The latest research by some UK scientists goes a step further, to define two kinds of implementation intentions. At Cambridge-based team led by Abigail Sellen devised a study that required their subjects to wear and press electric buttons. They were able to separate intentions which are driven by events, and others which are driven by time.


The example I cited earlier including my mother and the mangoes is one that’s event driven. On the other hand, one that’s time driven would be stated as: “I’ll call my mother today at 4 PM to thank her for the mangoes she sent us yesterday.”


The example of my alarm going off at 3:15 AM is actually event driven, because I’m not the one watching the clock. Take away the clock and the task of waking up on time becomes an implementation intention driven by time.


You probably have already determined that one of these things is not like the other… It probably comes as no surprise… event-driven implementation intentions are way more likely to be executed than those that are time-driven.


These insights represent the state of the art – the cutting edge thinking – with respect to how we form goals and intentions, remember and act on them in the future. Along with hundreds of other papers, they form a substantial body of academic research.


However, I have a hunch based on working with professionals to improve their productivity that as useful as these ideas might be, they won’t make their way into the workplace.


The Problem of Studying Memory Use


Most professionals are not the least interested in doing more remembering. We already feel as if we are taxed to the hilt with the stuff we have to recall quickly and the prospect of learning how to use even more memory does little to inspire.


But this reality runs counter to what we are taught, and it will take time to undo the impression that memory is all-important.


Today, we reinforce this message in countless ways. Little kids who memorize the names of scores of dinosaurs earn a smile and a pat on the head. In school, the use of memory is essential to pass exams and quizzes as we reinforce the notion that brighter kids have better memories. As children, we sharpen our powers of recall and it becomes a success formula: just witness the way we fete winners of jeopardy, the television-based trivia game.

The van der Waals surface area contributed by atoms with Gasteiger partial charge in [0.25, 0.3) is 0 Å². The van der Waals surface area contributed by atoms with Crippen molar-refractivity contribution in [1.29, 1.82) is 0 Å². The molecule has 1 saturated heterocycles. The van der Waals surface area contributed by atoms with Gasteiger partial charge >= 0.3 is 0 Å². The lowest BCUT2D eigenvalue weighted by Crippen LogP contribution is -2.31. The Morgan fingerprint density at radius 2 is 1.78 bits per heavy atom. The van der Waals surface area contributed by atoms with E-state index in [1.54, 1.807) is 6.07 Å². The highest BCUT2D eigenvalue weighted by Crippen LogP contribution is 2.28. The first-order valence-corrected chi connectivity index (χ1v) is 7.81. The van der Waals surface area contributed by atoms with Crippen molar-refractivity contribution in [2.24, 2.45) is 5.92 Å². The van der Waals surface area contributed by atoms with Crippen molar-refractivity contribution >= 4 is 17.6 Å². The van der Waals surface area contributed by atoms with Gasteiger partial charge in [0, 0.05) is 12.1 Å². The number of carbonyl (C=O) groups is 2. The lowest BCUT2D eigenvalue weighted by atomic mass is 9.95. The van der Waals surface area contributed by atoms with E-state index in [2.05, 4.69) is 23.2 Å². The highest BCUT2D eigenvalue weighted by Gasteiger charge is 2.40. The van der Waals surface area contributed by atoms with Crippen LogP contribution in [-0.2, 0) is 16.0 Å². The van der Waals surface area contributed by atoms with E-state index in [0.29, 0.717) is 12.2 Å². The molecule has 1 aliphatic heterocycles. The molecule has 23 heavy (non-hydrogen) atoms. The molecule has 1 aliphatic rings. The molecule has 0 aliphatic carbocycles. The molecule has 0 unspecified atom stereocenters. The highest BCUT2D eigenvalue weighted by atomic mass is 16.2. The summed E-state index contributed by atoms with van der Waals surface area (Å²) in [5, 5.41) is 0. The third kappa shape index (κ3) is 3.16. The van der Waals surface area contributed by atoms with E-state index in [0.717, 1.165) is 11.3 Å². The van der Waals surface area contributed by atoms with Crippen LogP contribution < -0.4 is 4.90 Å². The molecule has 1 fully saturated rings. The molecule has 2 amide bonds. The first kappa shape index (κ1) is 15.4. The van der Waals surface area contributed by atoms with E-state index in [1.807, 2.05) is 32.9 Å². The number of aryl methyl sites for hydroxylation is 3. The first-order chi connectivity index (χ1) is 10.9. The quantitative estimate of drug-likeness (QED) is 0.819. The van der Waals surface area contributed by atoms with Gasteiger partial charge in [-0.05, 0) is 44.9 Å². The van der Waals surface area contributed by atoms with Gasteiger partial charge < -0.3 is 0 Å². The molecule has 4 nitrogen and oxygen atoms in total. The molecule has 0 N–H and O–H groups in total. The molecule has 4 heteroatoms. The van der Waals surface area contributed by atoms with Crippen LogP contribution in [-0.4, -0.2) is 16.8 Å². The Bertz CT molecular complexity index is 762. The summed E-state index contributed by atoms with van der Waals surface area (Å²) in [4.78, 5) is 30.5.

As we age, however, two things happen. The first is that we have a lot more to remember as we take on marriages, kids, jobs, promotions, marathons, friends, relatives, hobbies, etc. It gets harder to manage the sheer volume of items in prospective and retrospective memory. Unfortunately, the practice of using memory to manage time demands simply doesn’t scale, a fact that applies to many of the fundamentals of time-based productivity, as we’ll discover later in detail.


The second thing that happens is our capacity to access both kinds of memory starts to fade after age 30, as I mentioned – a disconcerting fact that’s well-established by researchers.


In fact, instead of trying to expand our memory, as professionals we have already outsourced the job of storing and retrieving additional information to paper, PDA’s, smartphones, tablets, computers and now, the cloud. This is a trend that’s irreversible.


Unfortunately, many academics in psychology are still focusing on the use of memory, following the profession’s traditional point of focus. Their interest has not been on the individual’s  productivity first and foremost; in fact, no field has demonstrated a wide interest in the topic, which is why we must jump from one field to another to discover how we manage time demands. Also, academics haven’t turned their attention in great numbers to the way technology is being used to expand individual productivity. We’ll discuss some of the exceptions in later chapters.


It’s clear that the research on prospective memory and implementation intentions is interesting, informative and important. But neither of these terms (nor any I could find) are close to being the “widget” of time management. They are all terms meant to act as a kind of shorthand for academics, not for practical everyday use by ordinary, everyday people who are still thinking and talking in terms of “stuff.”


All is not lost, however. As we’ll see in the next section the work that’s been done can be used to  deepen our understanding of time demands: it just doesn’t offer the replacement I was looking for to my placeholder term.


Incidentally, this is the point where all time management programs start – as solutions to problems of insufficient memory. While academics have continued to look at memory, professionals have moved on to the use of diaries, calendars, smartphones, wearable technology – anything that can be used to expand the individual’s access to greater amounts of information, including time demands.


This trend, as I said, is irreversible.


Discovering Time Demands


So, in spite of an extensive search, I wasn’t able to discover a better concept or term than that of a “time demand” – the term became cemented into place by default. Here’s a refresher:


A time demand is an individual commitment to complete an action in the future.


In my last book, Bill’s Im-Perfect Time Management Adventure, the point when time demands are discovered by the protagonist is a major turning point in the story… the moment when everything stops, pauses and starts heading in a new, fruitful direction.